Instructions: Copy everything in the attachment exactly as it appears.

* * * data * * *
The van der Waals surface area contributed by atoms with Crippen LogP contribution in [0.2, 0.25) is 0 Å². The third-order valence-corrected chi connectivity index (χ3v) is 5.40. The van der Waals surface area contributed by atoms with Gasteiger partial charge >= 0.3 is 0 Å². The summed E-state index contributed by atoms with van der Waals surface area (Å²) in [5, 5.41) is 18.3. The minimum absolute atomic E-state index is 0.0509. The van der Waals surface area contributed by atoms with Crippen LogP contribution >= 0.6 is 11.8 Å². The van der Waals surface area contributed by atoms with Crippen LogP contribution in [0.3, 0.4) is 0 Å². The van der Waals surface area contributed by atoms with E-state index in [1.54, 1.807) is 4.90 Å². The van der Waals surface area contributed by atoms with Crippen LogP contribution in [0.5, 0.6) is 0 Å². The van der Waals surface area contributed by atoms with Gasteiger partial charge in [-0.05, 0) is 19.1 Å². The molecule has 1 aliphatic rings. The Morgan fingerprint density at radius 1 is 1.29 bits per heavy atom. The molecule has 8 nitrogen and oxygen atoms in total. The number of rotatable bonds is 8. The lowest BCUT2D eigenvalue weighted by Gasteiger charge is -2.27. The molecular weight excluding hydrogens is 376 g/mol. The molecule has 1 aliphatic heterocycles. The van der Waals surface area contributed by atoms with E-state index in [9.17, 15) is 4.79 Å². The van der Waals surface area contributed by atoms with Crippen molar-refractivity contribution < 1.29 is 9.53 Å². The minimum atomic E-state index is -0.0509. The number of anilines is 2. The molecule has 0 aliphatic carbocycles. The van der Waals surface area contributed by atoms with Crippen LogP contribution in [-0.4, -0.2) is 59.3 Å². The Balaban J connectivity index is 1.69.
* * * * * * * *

The van der Waals surface area contributed by atoms with Crippen LogP contribution in [0.2, 0.25) is 0 Å². The third-order valence-corrected chi connectivity index (χ3v) is 5.40. The van der Waals surface area contributed by atoms with Gasteiger partial charge >= 0.3 is 0 Å². The summed E-state index contributed by atoms with van der Waals surface area (Å²) in [5, 5.41) is 18.3. The minimum absolute atomic E-state index is 0.0509. The van der Waals surface area contributed by atoms with Crippen LogP contribution >= 0.6 is 11.8 Å². The van der Waals surface area contributed by atoms with Crippen LogP contribution in [0.3, 0.4) is 0 Å². The van der Waals surface area contributed by atoms with E-state index in [1.54, 1.807) is 4.90 Å². The van der Waals surface area contributed by atoms with Crippen LogP contribution in [0.5, 0.6) is 0 Å². The van der Waals surface area contributed by atoms with Gasteiger partial charge in [-0.05, 0) is 19.1 Å². The molecule has 1 aliphatic rings. The Morgan fingerprint density at radius 1 is 1.29 bits per heavy atom. The molecule has 8 nitrogen and oxygen atoms in total. The number of rotatable bonds is 8. The lowest BCUT2D eigenvalue weighted by Gasteiger charge is -2.27. The molecular weight excluding hydrogens is 376 g/mol. The molecule has 1 aliphatic heterocycles. The van der Waals surface area contributed by atoms with E-state index in [9.17, 15) is 4.79 Å². The van der Waals surface area contributed by atoms with Crippen molar-refractivity contribution < 1.29 is 9.53 Å². The minimum atomic E-state index is -0.0509. The number of anilines is 2. The molecule has 0 aliphatic carbocycles. The van der Waals surface area contributed by atoms with Crippen LogP contribution in [-0.4, -0.2) is 59.3 Å². The Balaban J connectivity index is 1.69.